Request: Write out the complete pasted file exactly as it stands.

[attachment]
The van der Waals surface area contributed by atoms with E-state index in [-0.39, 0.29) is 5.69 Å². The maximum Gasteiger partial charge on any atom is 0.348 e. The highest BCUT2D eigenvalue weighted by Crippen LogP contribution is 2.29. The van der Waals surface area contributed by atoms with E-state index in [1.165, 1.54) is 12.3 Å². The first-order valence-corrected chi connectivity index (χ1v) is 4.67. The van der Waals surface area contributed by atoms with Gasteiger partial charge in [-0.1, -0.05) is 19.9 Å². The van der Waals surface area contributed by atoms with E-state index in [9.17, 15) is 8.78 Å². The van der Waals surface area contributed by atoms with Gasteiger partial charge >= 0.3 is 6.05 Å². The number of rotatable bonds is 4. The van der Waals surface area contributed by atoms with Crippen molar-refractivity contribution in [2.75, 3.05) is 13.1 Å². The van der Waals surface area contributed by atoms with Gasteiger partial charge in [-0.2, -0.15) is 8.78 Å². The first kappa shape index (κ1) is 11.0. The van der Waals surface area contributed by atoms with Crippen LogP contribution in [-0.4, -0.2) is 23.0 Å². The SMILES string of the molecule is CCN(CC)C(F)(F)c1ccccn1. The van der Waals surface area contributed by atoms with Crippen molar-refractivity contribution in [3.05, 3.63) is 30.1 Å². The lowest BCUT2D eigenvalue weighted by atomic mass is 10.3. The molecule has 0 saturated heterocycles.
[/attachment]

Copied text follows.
The van der Waals surface area contributed by atoms with E-state index in [-0.39, 0.29) is 5.69 Å². The maximum Gasteiger partial charge on any atom is 0.348 e. The highest BCUT2D eigenvalue weighted by Crippen LogP contribution is 2.29. The van der Waals surface area contributed by atoms with E-state index in [1.165, 1.54) is 12.3 Å². The first-order valence-corrected chi connectivity index (χ1v) is 4.67. The van der Waals surface area contributed by atoms with Gasteiger partial charge in [-0.1, -0.05) is 19.9 Å². The van der Waals surface area contributed by atoms with E-state index in [9.17, 15) is 8.78 Å². The van der Waals surface area contributed by atoms with Gasteiger partial charge >= 0.3 is 6.05 Å². The number of rotatable bonds is 4. The van der Waals surface area contributed by atoms with Crippen molar-refractivity contribution in [2.75, 3.05) is 13.1 Å². The van der Waals surface area contributed by atoms with Gasteiger partial charge in [-0.2, -0.15) is 8.78 Å². The first kappa shape index (κ1) is 11.0. The van der Waals surface area contributed by atoms with Crippen LogP contribution in [-0.4, -0.2) is 23.0 Å². The SMILES string of the molecule is CCN(CC)C(F)(F)c1ccccn1. The van der Waals surface area contributed by atoms with Crippen molar-refractivity contribution in [3.05, 3.63) is 30.1 Å². The lowest BCUT2D eigenvalue weighted by atomic mass is 10.3. The molecule has 0 saturated heterocycles.